A training ship, TS Kapitan Felix Oca, carrying civilian volunteers, local and foreign media representatives, aborted its mission to sail to features occupied by the Philippines in the Spratly Islands early this week when two Chinese navy vessels and a Chinese Coast Guard vessel shadowed the 114-meter-long Filipino civilian vessel.

Fortunately, another, but smaller, civilian ship loaded with “Christmas goods” slipped through the Chinese blockade and reached Lawak Island, or Nanshan Island, about 98 miles east of the main Philippine feature, Thitu Island or Pagasa Island.

In 1968, the Philippines occupied Lawak Island, a nearly eight-hectare bird sanctuary in the South China Sea, where the Philippine Coast Guard had built lighthouses and the military built structures to house a handful of Marines to guard Lawak and nearby Patag Island, or Flat Island, another bird sanctuary six miles north-northeast of the island.

Lawak is the fourth largest of nine features occupied by the Philippines and the eight largest natural island in the entire Spratly chain of islands.

At 5 a.m. on Monday, ML Chowee reached Lawak Island unloading “gifts” donated by big companies and individuals from a civic group, “Atin Ito.”

However, the “mother ship,” TS Kapitan Felix Oca, was forced to return to El Nido, Palawan after Chinese ships made dangerous maneuvers, nearly colliding with a Philippine Coast Guard vessel, BRP Melchora Aquino, which was escorting the civilian convoy.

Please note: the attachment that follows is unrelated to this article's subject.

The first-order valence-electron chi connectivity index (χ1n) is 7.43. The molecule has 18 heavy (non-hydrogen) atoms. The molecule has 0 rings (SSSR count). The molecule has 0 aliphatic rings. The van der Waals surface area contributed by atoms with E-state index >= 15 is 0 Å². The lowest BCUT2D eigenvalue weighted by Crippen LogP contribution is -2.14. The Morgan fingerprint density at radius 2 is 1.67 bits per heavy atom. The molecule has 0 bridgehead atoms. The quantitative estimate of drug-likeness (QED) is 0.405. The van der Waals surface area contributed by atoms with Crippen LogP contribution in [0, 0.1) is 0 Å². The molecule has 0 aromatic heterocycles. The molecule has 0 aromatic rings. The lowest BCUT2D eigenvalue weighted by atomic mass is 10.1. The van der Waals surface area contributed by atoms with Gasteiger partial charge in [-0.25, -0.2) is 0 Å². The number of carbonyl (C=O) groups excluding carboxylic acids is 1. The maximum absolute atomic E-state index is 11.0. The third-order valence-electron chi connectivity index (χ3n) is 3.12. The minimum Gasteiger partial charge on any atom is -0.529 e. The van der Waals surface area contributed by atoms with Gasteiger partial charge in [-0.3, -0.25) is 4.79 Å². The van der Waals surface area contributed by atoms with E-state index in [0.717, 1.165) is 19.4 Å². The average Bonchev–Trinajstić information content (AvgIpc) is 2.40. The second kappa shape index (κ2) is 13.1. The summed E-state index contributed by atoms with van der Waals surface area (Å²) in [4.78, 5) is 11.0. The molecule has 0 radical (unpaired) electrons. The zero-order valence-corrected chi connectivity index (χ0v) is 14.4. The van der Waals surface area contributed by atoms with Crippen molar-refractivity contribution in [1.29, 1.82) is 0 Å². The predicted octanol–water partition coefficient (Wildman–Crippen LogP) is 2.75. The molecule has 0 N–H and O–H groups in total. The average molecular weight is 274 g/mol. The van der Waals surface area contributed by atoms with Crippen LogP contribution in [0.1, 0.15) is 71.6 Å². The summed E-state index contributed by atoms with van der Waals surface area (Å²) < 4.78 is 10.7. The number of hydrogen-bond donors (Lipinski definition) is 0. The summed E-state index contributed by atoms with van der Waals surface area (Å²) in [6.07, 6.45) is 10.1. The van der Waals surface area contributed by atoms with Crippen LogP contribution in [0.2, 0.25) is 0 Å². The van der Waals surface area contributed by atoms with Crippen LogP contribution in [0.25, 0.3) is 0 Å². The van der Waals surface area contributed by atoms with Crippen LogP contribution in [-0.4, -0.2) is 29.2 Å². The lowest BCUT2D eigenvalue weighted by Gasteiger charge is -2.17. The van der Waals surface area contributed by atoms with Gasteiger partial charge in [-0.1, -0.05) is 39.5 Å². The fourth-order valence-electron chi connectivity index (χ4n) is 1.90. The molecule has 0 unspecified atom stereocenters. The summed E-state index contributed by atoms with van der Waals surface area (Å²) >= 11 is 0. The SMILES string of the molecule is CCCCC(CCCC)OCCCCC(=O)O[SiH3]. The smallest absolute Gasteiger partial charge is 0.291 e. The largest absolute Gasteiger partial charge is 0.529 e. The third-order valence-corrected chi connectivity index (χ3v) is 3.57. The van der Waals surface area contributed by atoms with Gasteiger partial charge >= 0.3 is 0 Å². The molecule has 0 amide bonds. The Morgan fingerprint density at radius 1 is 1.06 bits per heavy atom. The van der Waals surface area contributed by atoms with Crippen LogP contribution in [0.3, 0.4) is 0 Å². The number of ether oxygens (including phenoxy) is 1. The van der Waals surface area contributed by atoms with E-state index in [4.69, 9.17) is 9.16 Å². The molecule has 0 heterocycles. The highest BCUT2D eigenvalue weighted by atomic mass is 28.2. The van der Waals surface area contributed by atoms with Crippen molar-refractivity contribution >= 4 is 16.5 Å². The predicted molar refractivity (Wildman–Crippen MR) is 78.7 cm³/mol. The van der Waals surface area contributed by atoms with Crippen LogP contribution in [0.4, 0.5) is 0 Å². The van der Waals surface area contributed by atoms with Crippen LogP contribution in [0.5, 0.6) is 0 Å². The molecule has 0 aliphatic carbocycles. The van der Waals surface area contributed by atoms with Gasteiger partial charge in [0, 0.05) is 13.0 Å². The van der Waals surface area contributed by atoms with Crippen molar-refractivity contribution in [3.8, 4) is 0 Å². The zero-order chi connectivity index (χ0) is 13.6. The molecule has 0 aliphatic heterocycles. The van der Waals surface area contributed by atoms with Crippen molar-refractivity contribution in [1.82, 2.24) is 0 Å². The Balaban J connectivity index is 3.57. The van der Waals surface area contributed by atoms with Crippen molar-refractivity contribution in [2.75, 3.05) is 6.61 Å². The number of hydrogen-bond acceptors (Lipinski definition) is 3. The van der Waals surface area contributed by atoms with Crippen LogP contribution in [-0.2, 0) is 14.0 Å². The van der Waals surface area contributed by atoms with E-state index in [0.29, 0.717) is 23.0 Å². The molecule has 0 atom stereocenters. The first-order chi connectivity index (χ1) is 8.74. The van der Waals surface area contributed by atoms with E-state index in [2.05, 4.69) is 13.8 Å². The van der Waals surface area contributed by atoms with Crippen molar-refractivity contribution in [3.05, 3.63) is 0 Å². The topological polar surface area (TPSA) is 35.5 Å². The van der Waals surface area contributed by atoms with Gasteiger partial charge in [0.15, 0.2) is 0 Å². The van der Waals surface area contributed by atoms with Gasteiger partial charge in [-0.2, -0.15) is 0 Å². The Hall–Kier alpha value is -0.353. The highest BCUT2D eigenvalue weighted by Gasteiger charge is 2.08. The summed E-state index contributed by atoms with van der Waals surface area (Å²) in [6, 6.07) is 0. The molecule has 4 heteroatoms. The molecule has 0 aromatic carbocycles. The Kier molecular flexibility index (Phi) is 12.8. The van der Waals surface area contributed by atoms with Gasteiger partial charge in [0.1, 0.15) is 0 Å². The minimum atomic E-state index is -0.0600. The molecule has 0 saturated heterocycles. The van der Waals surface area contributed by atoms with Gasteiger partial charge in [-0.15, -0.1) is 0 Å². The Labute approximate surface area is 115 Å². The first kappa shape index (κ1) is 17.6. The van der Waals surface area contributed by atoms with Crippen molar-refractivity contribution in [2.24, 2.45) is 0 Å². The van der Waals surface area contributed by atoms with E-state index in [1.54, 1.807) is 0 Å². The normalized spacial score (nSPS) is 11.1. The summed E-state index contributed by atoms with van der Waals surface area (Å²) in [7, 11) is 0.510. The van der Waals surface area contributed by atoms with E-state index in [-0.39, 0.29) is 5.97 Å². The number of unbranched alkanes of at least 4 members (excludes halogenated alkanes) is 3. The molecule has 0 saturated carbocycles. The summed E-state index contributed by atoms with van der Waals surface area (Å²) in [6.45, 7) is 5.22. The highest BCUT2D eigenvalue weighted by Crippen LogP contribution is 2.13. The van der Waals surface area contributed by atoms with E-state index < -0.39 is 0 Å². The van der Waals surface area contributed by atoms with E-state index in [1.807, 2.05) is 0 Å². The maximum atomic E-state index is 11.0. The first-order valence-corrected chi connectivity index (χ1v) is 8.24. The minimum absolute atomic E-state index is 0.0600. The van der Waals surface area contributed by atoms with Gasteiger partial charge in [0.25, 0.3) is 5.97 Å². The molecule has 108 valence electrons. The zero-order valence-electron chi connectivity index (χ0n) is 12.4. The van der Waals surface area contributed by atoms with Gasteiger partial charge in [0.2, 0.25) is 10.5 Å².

The civilian ship captain should not be blamed when it made the decision to abort the mission. He could only be concerned about the safety of dozens of journalists and civilian volunteers aboard the training ship.

Perhaps, it was the first time he had experienced such harassment from China’s People’s Liberation Army-Navy (PLA-N) and the Chinese Coast Guard (CCG).

It was pretty scary for the ship captain when a CCG vessel tried to cross the path of BRP Melchora Aquino, a 98-meter Philippine Coast Guard vessel built by Japan.

Earlier in the day, Chinese Coast Guard vessels fired water cannons on civilian supply vessels carrying out a “rotation and resupply (RORE)” mission on Second Thomas Shoal or Ayungin shoal where BRP Sierra Madre had ran aground in 1999.